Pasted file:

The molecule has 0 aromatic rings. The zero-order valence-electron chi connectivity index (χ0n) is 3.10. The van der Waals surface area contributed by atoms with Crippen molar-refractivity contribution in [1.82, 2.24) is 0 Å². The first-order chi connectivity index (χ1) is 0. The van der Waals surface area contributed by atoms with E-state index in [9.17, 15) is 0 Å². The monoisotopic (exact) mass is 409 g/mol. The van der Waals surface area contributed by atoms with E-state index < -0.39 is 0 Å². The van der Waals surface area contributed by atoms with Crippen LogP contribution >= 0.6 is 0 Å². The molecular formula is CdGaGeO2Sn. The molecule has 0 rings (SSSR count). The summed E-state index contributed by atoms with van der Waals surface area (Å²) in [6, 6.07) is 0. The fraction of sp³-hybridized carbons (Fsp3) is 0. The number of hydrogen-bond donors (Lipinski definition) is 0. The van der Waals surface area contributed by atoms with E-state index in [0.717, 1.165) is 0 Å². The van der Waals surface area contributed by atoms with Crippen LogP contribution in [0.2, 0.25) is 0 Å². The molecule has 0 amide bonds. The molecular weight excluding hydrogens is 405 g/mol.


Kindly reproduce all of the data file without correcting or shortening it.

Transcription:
The molecule has 0 aromatic rings. The zero-order valence-electron chi connectivity index (χ0n) is 3.10. The van der Waals surface area contributed by atoms with Crippen molar-refractivity contribution in [1.82, 2.24) is 0 Å². The first-order chi connectivity index (χ1) is 0. The van der Waals surface area contributed by atoms with E-state index in [9.17, 15) is 0 Å². The monoisotopic (exact) mass is 409 g/mol. The van der Waals surface area contributed by atoms with E-state index < -0.39 is 0 Å². The van der Waals surface area contributed by atoms with Crippen LogP contribution >= 0.6 is 0 Å². The molecular formula is CdGaGeO2Sn. The molecule has 0 rings (SSSR count). The summed E-state index contributed by atoms with van der Waals surface area (Å²) in [6, 6.07) is 0. The fraction of sp³-hybridized carbons (Fsp3) is 0. The number of hydrogen-bond donors (Lipinski definition) is 0. The van der Waals surface area contributed by atoms with E-state index in [0.717, 1.165) is 0 Å². The van der Waals surface area contributed by atoms with Crippen LogP contribution in [0.2, 0.25) is 0 Å². The molecule has 0 amide bonds. The molecular weight excluding hydrogens is 405 g/mol.